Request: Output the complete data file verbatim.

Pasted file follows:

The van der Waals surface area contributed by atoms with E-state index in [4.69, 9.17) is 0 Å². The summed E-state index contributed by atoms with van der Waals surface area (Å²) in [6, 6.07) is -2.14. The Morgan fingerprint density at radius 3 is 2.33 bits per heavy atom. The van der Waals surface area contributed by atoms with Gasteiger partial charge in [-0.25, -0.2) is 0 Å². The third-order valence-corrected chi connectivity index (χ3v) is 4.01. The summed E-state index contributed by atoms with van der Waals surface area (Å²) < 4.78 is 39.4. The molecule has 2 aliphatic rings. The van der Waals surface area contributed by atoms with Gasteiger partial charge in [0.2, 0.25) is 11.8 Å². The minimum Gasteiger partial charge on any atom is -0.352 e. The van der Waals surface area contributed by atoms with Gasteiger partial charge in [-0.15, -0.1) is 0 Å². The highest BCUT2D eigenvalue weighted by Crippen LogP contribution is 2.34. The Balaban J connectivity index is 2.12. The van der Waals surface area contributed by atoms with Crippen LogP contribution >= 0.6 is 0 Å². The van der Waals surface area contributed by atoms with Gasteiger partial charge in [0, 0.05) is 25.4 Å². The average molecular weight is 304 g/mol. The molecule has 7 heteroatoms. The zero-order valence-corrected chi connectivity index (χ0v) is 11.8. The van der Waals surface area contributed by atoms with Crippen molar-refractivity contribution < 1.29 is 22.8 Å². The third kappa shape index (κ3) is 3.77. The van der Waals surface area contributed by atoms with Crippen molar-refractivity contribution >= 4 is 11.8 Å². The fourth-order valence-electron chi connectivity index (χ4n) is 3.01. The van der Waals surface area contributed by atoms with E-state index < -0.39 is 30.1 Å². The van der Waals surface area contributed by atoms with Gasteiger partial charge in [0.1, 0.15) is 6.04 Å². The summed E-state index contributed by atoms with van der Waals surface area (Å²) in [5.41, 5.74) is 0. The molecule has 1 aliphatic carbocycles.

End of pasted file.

The van der Waals surface area contributed by atoms with E-state index in [4.69, 9.17) is 0 Å². The summed E-state index contributed by atoms with van der Waals surface area (Å²) in [6, 6.07) is -2.14. The Morgan fingerprint density at radius 3 is 2.33 bits per heavy atom. The van der Waals surface area contributed by atoms with Gasteiger partial charge in [-0.25, -0.2) is 0 Å². The third-order valence-corrected chi connectivity index (χ3v) is 4.01. The summed E-state index contributed by atoms with van der Waals surface area (Å²) < 4.78 is 39.4. The molecule has 2 aliphatic rings. The van der Waals surface area contributed by atoms with Gasteiger partial charge in [0.2, 0.25) is 11.8 Å². The minimum Gasteiger partial charge on any atom is -0.352 e. The van der Waals surface area contributed by atoms with Gasteiger partial charge in [-0.15, -0.1) is 0 Å². The highest BCUT2D eigenvalue weighted by Crippen LogP contribution is 2.34. The Balaban J connectivity index is 2.12. The van der Waals surface area contributed by atoms with Crippen LogP contribution >= 0.6 is 0 Å². The van der Waals surface area contributed by atoms with Gasteiger partial charge in [0, 0.05) is 25.4 Å². The average molecular weight is 304 g/mol. The molecule has 7 heteroatoms. The zero-order valence-corrected chi connectivity index (χ0v) is 11.8. The van der Waals surface area contributed by atoms with Crippen molar-refractivity contribution < 1.29 is 22.8 Å². The third kappa shape index (κ3) is 3.77. The van der Waals surface area contributed by atoms with Crippen molar-refractivity contribution >= 4 is 11.8 Å². The fourth-order valence-electron chi connectivity index (χ4n) is 3.01. The van der Waals surface area contributed by atoms with E-state index < -0.39 is 30.1 Å². The van der Waals surface area contributed by atoms with Gasteiger partial charge in [0.1, 0.15) is 6.04 Å². The summed E-state index contributed by atoms with van der Waals surface area (Å²) in [5.41, 5.74) is 0. The molecule has 1 aliphatic carbocycles.